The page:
Another Man's Poison:
Profit and Loss in White Clay
by Bill Kelly

NOTE: ...from recent AP News - American Indian activists Russell Means, Dennis Banks and Clyde Bellecourt plan to attend a rally Saturday (June 26, 1999) at Pine Ridge to protest the investigation into the deaths of two men, according to the organizer.

The bodies of Wilson Black Elk Jr., 40, and Ronald Hard Heart, 39, were found June 8 in a culvert about 1 1/2 miles south of Pine Ridge near the Nebraska border. They were reportedly last seen June 6.


It could be the first week of any month of the year when paychecks and government support checks are cashed on the Oglala Sioux reservation. A lot of that money makes its way to four little stores with licenses to sell beer.
[Don Schwarting, liquor store owner] "The Ogallala Sioux people are fun loving, humorous, good-natured people. They enjoy getting together and having a good time or going places and having a good time. And this involves alcohol usually."
Don Schwarting knows he runs one of the most controversial businesses in Nebraska. Public opinion doesn't much matter to him when his customers cast their votes with dollars.
[Schwarting] "There's not anybody that's walked in here tonight that's made me the bad guy. Has there? No, not a one. It's not because they're customers or nothing, it's because they live here. But the guys that don't live here are making us look like the bad guys. They don't live here and they don't work here and don't want to."
None of the customers at the Arrowhead Inn cared to share their opinion with us that night. At the same time rush hour begins in White Clay, Officer John of the Ogallala Sioux tribal police is coming on duty.
[John Mousseau, Pine Ridge Police Dept.] "Very seldom do we come across an incident that isn't alcohol-related.
His tour of duty starts with a triple on the two-mile stretch of road between Pine Ridge and White Clay, once calculated to be the deadliest stretch of road in America.
[Mousseau] "We used to go up top of the hill because I lived where we could walk up top of the hill and we used to watch maybe about -- every weekend maybe two, maybe three car wrecks a week. A lot of them are fatalities, you know, so I grew up knowing a lot of negativity on this road, you know. I would hear a lot of people saying they're going to White Clay, automatically I would think of a car wreck, you know. A lot of people I knew that got killed on this road, you know."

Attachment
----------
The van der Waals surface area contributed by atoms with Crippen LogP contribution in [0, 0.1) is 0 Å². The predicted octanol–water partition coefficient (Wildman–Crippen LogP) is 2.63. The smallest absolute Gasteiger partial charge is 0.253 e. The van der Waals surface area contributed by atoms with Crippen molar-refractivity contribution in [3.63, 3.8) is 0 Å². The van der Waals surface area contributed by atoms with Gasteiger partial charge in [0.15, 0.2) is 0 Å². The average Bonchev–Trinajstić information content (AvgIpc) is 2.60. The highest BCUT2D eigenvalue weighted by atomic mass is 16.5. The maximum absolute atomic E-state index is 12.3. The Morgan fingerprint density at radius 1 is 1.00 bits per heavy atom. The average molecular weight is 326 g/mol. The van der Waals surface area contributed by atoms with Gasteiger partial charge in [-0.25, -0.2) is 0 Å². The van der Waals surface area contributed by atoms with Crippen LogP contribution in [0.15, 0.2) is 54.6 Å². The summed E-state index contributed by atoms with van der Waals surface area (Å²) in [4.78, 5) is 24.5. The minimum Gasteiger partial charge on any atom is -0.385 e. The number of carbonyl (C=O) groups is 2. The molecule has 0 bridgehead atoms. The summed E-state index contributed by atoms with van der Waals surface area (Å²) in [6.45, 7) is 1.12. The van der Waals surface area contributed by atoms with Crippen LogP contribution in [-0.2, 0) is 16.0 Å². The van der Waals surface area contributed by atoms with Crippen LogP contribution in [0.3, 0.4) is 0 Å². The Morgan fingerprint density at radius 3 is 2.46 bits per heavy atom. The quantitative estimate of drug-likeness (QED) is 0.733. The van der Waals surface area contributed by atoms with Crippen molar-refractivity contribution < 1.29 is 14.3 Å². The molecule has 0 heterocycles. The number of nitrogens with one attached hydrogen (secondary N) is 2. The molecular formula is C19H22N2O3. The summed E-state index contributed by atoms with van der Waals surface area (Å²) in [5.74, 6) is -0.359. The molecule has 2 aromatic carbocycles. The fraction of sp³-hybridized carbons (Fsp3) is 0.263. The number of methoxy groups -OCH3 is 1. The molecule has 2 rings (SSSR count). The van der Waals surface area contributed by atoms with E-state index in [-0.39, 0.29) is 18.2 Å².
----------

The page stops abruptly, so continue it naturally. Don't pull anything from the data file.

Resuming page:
This is a trading post in its classic sense. White business owners have been here since at least the turn of the century. It straddles a length of Nebraska State highway and begins where the reservation land ends. As soon as you cross the border out of South Dakota, Pine Ridge Reservation, you pass into Nebraska and you're in White Clay. It's unincorporated, only about 30 people live here if that, and there aren't very many businesses. The very first business you come across after that scrap yard, the Arrowhead Inn, one of the four liquor stores. They've got two grocery stores, one on either side of the road, an auto parts store, a couple of other shut down businesses and then three other liquor stores on the other end of town. After only about a minute, you have passed out of White Clay, and you're heading south to Rushville. If you stop for a while and not many non-Indians do, you can see what causes such pain and outrage. It's obvious the liquor sales are steady and often in unsettling quantities. The State of Nebraska estimates that four million cans of beer a year are sold here, probably the highest per capita sales in the entire state. The effects are obvious as well.